There’s a video of Samuel on his fourth day, December 10th, 2010, in which we see his eyes open that breaks my heart. I’m so glad that we took pictures and videos of him so I can always see how precious he was, not just from memory, but from actuality. It’s a three minute video of heartbreak and joy; it begins with me huddled over him, and ends with Kelly and I talking to him and encouraging him. During the course of the video, the sights and sounds are breathtaking; the nurse is actually changing his diaper and he is thoroughly not enjoying it. One can see the wrinkles on his forehead that remind me so much of my children as well as the silent cry that most children exert when their own diapers are changed. The silence is what’s so difficult. We never heard him cry.
What is it about crying that seems so sweet to a baby boy, yet seems so foreign to a grown man? Or perhaps foreign is not the right word, perhaps its just not accepted as acceptable. Why is it important for a man to be strong; or for a Christian to act stoically? A question plagues me that I see manifested from other’s words; must we always mask our suffering? As I pursue the grief that I do not quickly desire to leave, does this make others uncomfortable or does it allow others the freedom and courage to grieve as well? Truly, we have been given through the Holy Spirit the grace and strength to endure in this life; we have been given everything in the heavenly realms for life and for godliness (2 Peter 1.3). We have been given everything for life! Not just some things, but everything.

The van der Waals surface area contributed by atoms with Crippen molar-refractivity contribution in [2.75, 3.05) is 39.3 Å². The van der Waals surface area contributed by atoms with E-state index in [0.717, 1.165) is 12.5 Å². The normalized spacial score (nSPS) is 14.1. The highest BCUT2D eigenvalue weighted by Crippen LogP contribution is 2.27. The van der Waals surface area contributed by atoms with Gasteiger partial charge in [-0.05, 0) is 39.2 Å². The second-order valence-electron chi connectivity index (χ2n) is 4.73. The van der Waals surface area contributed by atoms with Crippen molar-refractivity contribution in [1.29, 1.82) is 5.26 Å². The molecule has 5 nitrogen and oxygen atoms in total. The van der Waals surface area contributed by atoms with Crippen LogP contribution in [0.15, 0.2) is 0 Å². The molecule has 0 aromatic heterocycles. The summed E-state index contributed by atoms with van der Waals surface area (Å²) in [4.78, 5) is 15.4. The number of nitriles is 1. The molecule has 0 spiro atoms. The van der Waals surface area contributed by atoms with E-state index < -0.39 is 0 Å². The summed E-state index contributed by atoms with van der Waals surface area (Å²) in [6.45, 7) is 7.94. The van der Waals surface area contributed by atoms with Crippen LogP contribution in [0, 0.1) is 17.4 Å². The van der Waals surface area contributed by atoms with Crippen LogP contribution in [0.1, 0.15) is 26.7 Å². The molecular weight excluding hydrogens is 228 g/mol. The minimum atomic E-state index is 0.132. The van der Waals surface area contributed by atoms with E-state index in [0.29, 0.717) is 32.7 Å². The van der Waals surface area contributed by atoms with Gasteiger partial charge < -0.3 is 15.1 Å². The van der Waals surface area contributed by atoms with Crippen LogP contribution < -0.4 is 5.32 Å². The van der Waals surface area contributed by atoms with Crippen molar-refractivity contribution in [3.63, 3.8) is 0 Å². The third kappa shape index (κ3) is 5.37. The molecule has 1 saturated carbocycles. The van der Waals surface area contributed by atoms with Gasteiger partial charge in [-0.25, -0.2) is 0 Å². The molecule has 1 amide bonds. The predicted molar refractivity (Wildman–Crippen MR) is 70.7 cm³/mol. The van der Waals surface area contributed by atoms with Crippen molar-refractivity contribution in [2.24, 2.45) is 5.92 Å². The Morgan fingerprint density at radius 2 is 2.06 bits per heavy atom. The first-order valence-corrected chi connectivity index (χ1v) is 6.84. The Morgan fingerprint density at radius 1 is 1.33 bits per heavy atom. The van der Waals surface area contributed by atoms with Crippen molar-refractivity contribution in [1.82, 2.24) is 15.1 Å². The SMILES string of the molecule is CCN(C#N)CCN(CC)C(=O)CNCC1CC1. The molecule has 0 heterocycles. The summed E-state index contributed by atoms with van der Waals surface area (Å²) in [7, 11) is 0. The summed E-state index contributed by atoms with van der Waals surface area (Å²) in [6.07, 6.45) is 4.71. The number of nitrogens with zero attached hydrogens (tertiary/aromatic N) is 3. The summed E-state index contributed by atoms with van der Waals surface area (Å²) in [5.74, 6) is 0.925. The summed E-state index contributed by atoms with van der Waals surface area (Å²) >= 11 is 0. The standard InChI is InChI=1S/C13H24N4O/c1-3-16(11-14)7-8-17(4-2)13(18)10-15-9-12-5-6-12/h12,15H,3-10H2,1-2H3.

In this everything, in the life that we are living, we have been given strength to endure. We have not been given strength to act without emotion; do to so with be to act outside of the actions of Christ himself. But truly, we have been given the hope and strength to go through things; and if we overcome we overcome. If we grieve, we grieve. If we have joy, we have been given strength in that joy. In the case with Samuel, I was assaulted from the very depths of heart ache. My anxious heart was and is frail; I will not pretend otherwise. I will not pretend that I was not wounded to the very core of my being. I will not mask suffering; I will only bring this suffering the feet and arms of my Savior and see the greatness of our God meet me in this time of need as He so faithfully does time and time again.
Oh to hear him cry. I know I will never hear Samuel cry now; I will, however, hear him sing praises with me. Oh to see that day!